Feature: Designing People

Monday, February 09, 2004

By Larry Pearson

Few would argue with the notion that a healthy commercial marine industry needs new naval architects entering the business of designing and engineering ships and offshore structures. New naval architects bring new technology and a fresh way of looking at old problems.

The University of New Orleans School of Naval Architecture and Marine Engineering (NAME) produces a dozen or so people per year who have mastered this very difficult subject.

At any given time UNO has about 145 people enrolled in the NAME program leading to a Bachelor's degree, the most students in any program of its kind. The school also offers Master's and Doctorate degrees in the field. There are currently 18 students in the MS program and three in the aspiring Ph.D candidates. The first Ph.D was graduated in May 2003.

The NAME program was begun in 1981 due to the efforts of Charles Wall, Sr., a self-professed "idea man" and shipyard owner. Wall encouraged the university and local shipbuilders to establish the program to provide naval architects to the local shipbuilding and offshore industry so area students would not have to go 1,000 miles away to Michigan or New York to get their formal training.

In 1985, Wall, who did not go to college, received an honorary doctorate degree from UNO, only the seventh such degree that the university has awarded. In 1987, the school moved into a new nine story engineering building that many professors in NAME say resembles a ship complete with a nine story glass enclosed area at the "aft" end of the building that is a "rudder" and a area that resembles a pilothouse.

UNO's NAME program in the only one in the U.S., and probably the world, with a major research facility on the campus of one of its largest industry constituents, the Northrup Grumman Ship Systems Avondale Shipyard.

If a football team is only as good as its quarterback, then a NAME facility is only as good as its faculty. All of the full-time faculty (six professors and one more to be added) are Ph.D's from top schools and work well together as a unit in achieving, maintaining and extending the quality of the curriculum and covering the full breath of the NAME discipline.

The head of the Department is Bahadir Inozu, with his Ph.D from the University of Michigan. Three of the Professors hold Endowed Chairs: Dr. William S. Vorus, from University of Michigan, the J. Goldman Endowed Chair plus Doctors Alley Butler from Purdue University and Cliff Whitcomb, both have Endowed Chairs from Northrup Grumman Ship Systems.

The faculty also includes Robert Latorre, Ph.D from University of Tokyo, Japan and Jeffrey Falzarano, Ph.D from University of Michigan.

"Our faculty has special expertise in marine systems design, composite structures, systems engineering and marine propulsion," said Chairman Inozu, "along with particular strengths in high speed marine systems, structures, reliability, maintainability, ship production/shipyard management as well as hydrodynamics."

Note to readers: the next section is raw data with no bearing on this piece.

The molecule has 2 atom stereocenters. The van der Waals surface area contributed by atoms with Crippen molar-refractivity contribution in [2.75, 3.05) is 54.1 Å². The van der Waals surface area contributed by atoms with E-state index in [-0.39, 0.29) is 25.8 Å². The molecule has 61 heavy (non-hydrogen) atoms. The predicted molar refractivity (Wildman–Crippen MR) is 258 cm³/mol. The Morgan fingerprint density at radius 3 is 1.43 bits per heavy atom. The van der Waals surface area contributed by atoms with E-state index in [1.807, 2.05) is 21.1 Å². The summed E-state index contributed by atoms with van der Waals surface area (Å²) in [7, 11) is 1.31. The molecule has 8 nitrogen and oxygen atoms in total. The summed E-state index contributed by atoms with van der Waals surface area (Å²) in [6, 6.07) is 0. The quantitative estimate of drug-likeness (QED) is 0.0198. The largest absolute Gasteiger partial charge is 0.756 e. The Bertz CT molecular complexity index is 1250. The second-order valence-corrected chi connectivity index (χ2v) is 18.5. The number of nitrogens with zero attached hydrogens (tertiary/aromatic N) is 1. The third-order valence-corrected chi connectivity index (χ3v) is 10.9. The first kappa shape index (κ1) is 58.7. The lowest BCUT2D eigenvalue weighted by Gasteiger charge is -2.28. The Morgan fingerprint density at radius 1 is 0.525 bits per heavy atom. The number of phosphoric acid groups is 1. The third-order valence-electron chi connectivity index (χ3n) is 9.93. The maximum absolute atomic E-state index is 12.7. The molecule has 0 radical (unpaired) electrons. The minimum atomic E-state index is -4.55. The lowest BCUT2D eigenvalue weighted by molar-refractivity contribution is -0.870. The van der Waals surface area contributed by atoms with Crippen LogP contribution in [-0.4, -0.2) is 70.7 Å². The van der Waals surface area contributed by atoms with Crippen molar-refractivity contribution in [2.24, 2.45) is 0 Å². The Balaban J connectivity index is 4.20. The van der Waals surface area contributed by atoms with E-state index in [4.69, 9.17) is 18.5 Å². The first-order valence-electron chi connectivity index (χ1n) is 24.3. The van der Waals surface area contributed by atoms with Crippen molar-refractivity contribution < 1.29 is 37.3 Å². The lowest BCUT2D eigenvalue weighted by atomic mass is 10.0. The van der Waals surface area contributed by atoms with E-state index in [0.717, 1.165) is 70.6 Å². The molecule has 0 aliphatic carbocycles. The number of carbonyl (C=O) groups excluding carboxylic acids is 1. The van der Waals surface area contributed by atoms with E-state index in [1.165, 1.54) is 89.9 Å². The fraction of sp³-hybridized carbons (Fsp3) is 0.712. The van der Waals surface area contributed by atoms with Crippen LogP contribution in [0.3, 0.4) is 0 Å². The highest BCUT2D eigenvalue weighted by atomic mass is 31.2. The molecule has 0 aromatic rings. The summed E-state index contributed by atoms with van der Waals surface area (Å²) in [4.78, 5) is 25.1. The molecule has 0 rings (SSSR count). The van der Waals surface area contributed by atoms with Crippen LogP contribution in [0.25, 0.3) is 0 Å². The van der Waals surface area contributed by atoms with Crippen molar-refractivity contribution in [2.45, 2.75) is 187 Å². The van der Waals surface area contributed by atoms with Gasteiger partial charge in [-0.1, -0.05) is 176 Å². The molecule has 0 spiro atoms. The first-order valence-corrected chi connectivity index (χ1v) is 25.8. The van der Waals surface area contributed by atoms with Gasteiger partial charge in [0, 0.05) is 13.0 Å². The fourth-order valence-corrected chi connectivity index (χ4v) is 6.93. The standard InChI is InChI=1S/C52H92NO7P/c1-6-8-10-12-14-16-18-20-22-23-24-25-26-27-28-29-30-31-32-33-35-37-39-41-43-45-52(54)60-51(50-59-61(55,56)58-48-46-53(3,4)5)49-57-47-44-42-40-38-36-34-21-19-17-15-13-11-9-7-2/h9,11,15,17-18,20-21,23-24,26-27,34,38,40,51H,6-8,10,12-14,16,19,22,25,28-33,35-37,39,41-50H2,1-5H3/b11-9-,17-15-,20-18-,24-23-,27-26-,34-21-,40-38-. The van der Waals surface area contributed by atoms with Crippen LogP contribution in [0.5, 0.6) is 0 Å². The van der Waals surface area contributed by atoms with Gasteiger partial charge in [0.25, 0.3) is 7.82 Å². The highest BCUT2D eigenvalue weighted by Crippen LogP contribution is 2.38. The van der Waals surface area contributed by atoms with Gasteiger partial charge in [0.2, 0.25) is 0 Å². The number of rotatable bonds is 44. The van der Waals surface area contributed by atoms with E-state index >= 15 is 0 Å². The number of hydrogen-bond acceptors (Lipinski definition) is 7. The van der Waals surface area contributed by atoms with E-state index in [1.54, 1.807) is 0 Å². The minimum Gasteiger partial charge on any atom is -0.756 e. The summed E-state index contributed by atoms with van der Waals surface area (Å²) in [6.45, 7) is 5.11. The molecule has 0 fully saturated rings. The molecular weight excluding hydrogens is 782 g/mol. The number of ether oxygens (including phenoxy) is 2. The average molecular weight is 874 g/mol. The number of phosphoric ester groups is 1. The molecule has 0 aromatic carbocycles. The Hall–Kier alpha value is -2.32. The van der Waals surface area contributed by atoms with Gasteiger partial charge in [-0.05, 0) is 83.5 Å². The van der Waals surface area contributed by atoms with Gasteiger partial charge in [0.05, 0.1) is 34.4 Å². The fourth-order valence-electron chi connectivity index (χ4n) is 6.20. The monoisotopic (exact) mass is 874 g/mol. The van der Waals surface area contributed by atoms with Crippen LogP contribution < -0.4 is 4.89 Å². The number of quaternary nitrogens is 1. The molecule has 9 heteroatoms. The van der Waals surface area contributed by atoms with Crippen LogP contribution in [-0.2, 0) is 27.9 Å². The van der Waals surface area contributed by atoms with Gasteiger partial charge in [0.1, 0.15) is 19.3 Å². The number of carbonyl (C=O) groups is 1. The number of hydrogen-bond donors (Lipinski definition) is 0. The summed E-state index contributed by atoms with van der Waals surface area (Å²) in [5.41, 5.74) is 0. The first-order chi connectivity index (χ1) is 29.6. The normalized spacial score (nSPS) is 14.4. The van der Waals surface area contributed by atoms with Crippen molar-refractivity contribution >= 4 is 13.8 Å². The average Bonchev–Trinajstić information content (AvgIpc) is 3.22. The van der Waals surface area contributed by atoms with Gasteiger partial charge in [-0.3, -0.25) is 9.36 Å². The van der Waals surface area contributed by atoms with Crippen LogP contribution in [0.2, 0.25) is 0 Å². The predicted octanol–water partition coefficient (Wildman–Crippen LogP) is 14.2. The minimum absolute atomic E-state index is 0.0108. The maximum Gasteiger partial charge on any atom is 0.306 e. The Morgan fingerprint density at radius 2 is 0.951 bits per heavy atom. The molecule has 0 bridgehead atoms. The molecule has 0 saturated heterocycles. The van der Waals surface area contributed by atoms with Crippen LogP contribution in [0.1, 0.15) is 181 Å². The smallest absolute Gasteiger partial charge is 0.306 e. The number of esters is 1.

"While we teach the theoretical, we also stress the practical," said Dr. William Vorus. "High speed craft design and cavitation are special interests of the school. "For example, we are extremely interested in high speed craft design," Voruas added. "There seems to be a ceiling of about 40-45 knots on high speed craft using water jets. We know the Navy, along with the Army and Marines are very interested in rapid deployment vessels and would like to have craft that can travel at 50 knots or more loaded with troops and equipment, but cavitation and other problems prevent these speeds at the present time."

In addition to teaching, the faculty at UNO's NAME program are deeply committed to research and the faculty is engaged with industry in joint research programs. Current research programs include Electric Ship Podded Propulsor Dynamics, Slamming of High-Speed Catamaran Cross-Deck Structure, Resistance Prediction of Semi-Planning Ships, Hydro-Elastic Design of Surfacing-Piercing Propellers and other projects.

Most of the faculty has spent extensive periods of time with industry and the U.S. Navy and at other academic institutions such as MIT.

"We have a natural advantage with our School being located here in New Orleans," Inozu said.

The School can draw on many outside professionals as Adjunct Lecturers. These are working marine experts who lend their expertise to our students," Inozu added.

The students in UNO's NAME program tend to be older and more mature mentally with marine experience in the New Orleans area. Twenty-seven year old freshmen are not unusual in this program. "We do take students right out of high school with the right math and physics background," chairman Inozu said.